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Animal borne diseases: Double trouble for health and development

Photo via Pxhere.

Photo via Pxhere.

In the movie Contagion, a sick bat falls into a pig pen and starts an epidemic that spreads around the world. While that story is fictitious, real life has brought similarly troubling events, such as the “swine flu” pandemic in 2009-2010, with more than 18,000 human fatalities, or the H5N1 Avian Influenza outbreaks in poultry throughout Asia, Europe, the Near East, and Africa with more than 700 human cases.

Clearly, interactions between livestock and people can pose high public health risks. However, keeping animals for food production is an undeniable part of human reality.

A boy with his calf in Cambodia. Photo by Kristina Osbjer.A boy with his calf in Cambodia. Photo by Kristina Osbjer. 

Livestock rearing improves human nutrition, health status and livelihoods.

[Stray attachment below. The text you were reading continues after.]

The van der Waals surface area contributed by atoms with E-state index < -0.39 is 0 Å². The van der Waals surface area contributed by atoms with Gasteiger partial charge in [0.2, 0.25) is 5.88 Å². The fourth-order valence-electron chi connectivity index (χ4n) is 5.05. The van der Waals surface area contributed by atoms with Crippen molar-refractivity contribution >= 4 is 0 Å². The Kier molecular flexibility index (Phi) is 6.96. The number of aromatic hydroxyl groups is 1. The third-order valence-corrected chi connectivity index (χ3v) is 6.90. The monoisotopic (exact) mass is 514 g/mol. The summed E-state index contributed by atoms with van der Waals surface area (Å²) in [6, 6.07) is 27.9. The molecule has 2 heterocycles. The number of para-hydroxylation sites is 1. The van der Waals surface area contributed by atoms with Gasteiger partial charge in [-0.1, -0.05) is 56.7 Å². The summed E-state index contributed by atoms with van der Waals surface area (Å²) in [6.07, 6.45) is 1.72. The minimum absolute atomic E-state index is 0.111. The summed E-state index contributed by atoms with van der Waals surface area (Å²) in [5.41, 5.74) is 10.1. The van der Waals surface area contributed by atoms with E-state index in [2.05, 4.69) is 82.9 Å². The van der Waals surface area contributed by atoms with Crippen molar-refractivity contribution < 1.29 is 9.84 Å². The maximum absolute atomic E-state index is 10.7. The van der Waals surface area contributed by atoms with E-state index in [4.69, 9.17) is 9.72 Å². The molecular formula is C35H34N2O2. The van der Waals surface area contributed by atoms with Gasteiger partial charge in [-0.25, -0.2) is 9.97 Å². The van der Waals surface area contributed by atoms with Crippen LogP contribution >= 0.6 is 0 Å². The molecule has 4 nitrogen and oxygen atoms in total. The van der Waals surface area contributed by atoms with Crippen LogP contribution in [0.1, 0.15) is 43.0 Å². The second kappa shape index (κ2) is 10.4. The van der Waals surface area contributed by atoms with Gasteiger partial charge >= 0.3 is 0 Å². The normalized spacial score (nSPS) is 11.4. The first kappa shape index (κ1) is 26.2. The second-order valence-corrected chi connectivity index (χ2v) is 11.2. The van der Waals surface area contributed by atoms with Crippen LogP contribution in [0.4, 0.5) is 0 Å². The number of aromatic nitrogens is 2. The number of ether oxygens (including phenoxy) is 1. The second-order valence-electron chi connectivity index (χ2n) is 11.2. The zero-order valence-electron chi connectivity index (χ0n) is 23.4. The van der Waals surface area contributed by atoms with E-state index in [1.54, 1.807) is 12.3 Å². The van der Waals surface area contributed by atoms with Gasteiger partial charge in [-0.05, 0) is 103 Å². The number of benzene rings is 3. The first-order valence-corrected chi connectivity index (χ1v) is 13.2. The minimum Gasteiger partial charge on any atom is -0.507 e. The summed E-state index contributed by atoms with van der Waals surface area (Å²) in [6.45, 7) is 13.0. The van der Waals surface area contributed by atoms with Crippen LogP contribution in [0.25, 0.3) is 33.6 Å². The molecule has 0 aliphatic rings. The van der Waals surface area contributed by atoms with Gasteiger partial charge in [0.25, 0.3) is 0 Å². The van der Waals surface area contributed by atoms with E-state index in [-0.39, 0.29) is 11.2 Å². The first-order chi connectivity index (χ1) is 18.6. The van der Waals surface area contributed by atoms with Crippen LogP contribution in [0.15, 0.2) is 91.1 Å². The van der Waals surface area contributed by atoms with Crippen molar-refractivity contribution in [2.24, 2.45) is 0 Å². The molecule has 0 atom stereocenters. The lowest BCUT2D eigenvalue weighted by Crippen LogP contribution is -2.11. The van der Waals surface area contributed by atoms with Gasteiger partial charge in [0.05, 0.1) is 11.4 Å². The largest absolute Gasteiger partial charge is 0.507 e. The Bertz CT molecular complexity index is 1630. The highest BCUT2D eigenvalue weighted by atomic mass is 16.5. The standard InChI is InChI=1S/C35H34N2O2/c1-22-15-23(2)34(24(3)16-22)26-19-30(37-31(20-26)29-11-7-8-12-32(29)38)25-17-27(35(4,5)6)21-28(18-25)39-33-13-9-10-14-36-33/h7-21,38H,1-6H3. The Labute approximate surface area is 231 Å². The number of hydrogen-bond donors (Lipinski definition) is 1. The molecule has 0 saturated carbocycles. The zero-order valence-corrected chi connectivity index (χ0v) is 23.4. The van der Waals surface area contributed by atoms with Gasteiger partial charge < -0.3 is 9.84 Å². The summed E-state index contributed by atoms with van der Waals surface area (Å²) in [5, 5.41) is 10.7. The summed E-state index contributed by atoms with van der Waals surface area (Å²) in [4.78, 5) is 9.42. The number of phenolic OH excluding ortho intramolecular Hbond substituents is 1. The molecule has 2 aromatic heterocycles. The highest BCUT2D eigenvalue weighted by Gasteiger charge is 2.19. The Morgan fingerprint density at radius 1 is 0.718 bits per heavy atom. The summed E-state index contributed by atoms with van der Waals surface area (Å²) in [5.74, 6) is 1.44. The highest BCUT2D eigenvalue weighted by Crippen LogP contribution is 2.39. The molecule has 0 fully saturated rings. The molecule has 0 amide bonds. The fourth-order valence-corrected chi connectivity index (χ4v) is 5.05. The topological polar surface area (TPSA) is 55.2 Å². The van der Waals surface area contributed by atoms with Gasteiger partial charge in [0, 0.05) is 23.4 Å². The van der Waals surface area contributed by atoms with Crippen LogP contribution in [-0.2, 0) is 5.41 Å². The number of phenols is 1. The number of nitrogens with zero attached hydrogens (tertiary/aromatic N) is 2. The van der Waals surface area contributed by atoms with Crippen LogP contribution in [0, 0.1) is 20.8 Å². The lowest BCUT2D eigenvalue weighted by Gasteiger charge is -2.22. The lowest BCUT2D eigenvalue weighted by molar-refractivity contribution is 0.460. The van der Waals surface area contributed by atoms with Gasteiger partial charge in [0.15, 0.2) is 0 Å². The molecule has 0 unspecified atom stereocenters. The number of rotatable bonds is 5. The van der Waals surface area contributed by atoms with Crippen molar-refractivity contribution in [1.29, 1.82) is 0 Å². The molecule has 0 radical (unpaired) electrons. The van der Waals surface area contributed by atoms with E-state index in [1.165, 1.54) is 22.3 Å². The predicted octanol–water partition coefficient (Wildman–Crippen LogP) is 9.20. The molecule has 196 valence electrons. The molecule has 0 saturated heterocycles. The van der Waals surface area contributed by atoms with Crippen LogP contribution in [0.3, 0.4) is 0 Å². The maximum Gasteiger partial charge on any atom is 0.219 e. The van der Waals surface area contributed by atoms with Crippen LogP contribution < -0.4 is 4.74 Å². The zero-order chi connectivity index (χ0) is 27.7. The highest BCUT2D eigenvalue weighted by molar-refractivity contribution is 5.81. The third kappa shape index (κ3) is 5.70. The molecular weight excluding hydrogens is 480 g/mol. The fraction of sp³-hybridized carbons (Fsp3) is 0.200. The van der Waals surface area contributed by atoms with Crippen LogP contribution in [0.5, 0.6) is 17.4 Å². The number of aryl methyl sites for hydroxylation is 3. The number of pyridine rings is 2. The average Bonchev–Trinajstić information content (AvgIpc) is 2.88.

An estimated 1 billion people in low-income countries depend on livestock for their livelihoods. Animals provide food, energy (from biogas or burning dung), and a source of cash income, which can enhance vulnerable groups’ social status and offer pathways out of poverty. Farmers often keep multiple livestock species, and such diversification may reduce shocks from production losses and livestock diseases.

I spent six months as an animal health volunteer in southern India in the late 1990s. I found dairy farmers struggling to survive, but I also saw how milk cooperatives run by the farmers themselves were creating opportunities. Development interventions to improve the health of dairy cattle also improved the health of entire families. Those experiences stayed with me and brought me as a newly graduated veterinarian into the avian influenza programme of the Food and Agriculture Organization of the UN with field postings in Laos and Kenya. Since then, I have been working on infectious diseases in livestock in low-income countries.

So how do livestock diseases impact human health?

Livestock diseases affect human health through a variety of linkages. First, they may cause a decrease in milk, meat and egg production. Second, some diseases may be zoonotic – i.e. transmissible between humans and animals. Zoonotic diseases have been shown to disproportionally affect low-income areas, with the poorest people affected the most. Prevention of disease is preferred to treatment in order to limit losses, suffering, cost and drug-resistance. Control of zoonotic diseases is complicated, however, by poor understanding of the livestock-human interfaces.